May 13, 2011
Protect Your Hearing
(Ivanhoe Newswire) "“ Engineers investigating "listener fatigue"- the discomfort and pain experienced while using in-ear headphones, hear aids, and other devices that seal off the ear canal from outside sounds- have found the cause, and a potential solution.
Researchers believe that sealing a speaker in the ear canal dramatically boosts sound pressures, and a modified ear-tip can help alleviate or eliminate that effect.
"We tried for years to turn down the volume but still experienced audio fatigue, even at the lowest levels we could get by with on stage," Stephen Ambrose of Asius Technologies of Longmont, Colo., was quoted as saying. "The fatigue couldn't simply be 'fixed in the [audio] mix' because it now appears to be a physiological phenomenon. It wasn't a problem with electronics, but rather mechanics."
Using physical and computational models, the researchers show that sound waves entering a sealed ear canal create an oscillating pressure chamber that can produce a potentially dramatic boost in sound pressure levels.
Data from the models coupled with laboratory observations suggest that the boost triggers the acoustic reflex, a defense mechanism in the ear that dampens the transfer of sound energy from the eardrum to the cochlea by as much as 50 decibels, but does not protect the ear drum from the excessive shaking.
The resulting physical strain, along with the repeated activation of the tiny muscles involved in the acoustic reflex, are what the researchers believe may lead to listener fatigue.
Ambrose discovered that stretching a thin film of medical-grade polymer over the pressure-alleviating hole reseals the environment, yet provides a sacrificial membrane to absorb the abusive pressures. Based on the conclusions of the recent papers, the membrane-hole modification appears to eliminate the overpressure effects that impact the users of many headphones, hearing aids and other devices.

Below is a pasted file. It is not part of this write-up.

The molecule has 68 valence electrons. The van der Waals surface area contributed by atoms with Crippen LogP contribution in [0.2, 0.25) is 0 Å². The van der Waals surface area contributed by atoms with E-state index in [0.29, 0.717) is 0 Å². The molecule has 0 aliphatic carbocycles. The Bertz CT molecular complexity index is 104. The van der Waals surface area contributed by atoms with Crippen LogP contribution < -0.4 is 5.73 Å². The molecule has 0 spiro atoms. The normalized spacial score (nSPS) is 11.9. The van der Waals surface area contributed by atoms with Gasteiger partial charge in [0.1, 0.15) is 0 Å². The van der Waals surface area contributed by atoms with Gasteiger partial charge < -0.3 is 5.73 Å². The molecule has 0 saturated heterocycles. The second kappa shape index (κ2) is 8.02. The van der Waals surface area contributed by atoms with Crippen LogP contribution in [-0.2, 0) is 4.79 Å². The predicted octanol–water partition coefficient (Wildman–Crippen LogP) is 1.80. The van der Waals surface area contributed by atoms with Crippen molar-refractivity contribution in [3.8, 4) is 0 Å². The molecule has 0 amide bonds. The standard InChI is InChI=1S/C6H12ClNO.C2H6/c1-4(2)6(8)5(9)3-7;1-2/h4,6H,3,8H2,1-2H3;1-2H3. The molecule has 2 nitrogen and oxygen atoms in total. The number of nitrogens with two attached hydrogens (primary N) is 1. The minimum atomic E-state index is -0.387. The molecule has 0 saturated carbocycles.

For greater sound pressure reduction and potentially improved sound quality, Asius also developed a more advanced corrective device: a small, inflatable seal called an Ambrose Diaphonic Ear Lens (ADELTM). The ADELTM, which looks like a tiny ear-sealing balloon, uses a novel, miniaturized technology called an Asius Diaphonic PumpTM to inflate the polymer membrane.
"From the beginning, I knew something would have to be done about this audio fatigue factor," says Ambrose, though he had trouble proving that pressures were so extreme. "I invented the diaphonic pump partly to prove that audio volumes could create static pressures in the ear that no one ever dreamed were possible."
Because the reflex is muscular, the researchers believe the repeated engagement and disengagement causes the tiny muscles to fatigue, leading to much of the pain and discomfort associated with listener fatigue. The researchers have submitted applications to conduct extensive studies to determine the role these factors play in contributing to hearing loss.
SOURCE: 130th Audio Engineering Society convention held in London, England, May 14th, 2011